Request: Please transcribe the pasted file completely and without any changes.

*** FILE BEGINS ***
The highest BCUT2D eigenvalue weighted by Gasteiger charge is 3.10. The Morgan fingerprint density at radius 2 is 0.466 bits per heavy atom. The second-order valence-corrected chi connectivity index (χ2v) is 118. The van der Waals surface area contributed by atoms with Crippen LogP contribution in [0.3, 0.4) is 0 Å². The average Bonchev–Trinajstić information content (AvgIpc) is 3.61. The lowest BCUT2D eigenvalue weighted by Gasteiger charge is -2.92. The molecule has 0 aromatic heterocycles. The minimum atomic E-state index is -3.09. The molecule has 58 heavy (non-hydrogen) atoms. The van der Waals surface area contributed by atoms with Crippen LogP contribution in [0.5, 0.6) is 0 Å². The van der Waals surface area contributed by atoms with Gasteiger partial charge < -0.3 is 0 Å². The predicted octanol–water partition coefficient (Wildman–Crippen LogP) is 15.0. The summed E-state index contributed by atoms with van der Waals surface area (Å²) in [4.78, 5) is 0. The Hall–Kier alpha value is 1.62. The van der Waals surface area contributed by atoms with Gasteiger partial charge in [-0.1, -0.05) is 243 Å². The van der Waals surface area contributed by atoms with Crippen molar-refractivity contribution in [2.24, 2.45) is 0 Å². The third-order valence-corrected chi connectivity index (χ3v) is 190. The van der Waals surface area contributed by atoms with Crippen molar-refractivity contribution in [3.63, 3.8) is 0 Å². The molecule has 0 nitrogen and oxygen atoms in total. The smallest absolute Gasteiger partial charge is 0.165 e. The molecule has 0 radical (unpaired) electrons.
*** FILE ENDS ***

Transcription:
The highest BCUT2D eigenvalue weighted by Gasteiger charge is 3.10. The Morgan fingerprint density at radius 2 is 0.466 bits per heavy atom. The second-order valence-corrected chi connectivity index (χ2v) is 118. The van der Waals surface area contributed by atoms with Crippen LogP contribution in [0.3, 0.4) is 0 Å². The average Bonchev–Trinajstić information content (AvgIpc) is 3.61. The lowest BCUT2D eigenvalue weighted by Gasteiger charge is -2.92. The molecule has 0 aromatic heterocycles. The minimum atomic E-state index is -3.09. The molecule has 58 heavy (non-hydrogen) atoms. The van der Waals surface area contributed by atoms with Crippen LogP contribution in [0.5, 0.6) is 0 Å². The van der Waals surface area contributed by atoms with Gasteiger partial charge < -0.3 is 0 Å². The predicted octanol–water partition coefficient (Wildman–Crippen LogP) is 15.0. The summed E-state index contributed by atoms with van der Waals surface area (Å²) in [4.78, 5) is 0. The Hall–Kier alpha value is 1.62. The van der Waals surface area contributed by atoms with Gasteiger partial charge in [-0.1, -0.05) is 243 Å². The van der Waals surface area contributed by atoms with Crippen molar-refractivity contribution in [2.24, 2.45) is 0 Å². The third-order valence-corrected chi connectivity index (χ3v) is 190. The van der Waals surface area contributed by atoms with Crippen molar-refractivity contribution in [3.63, 3.8) is 0 Å². The molecule has 0 nitrogen and oxygen atoms in total. The smallest absolute Gasteiger partial charge is 0.165 e. The molecule has 0 radical (unpaired) electrons.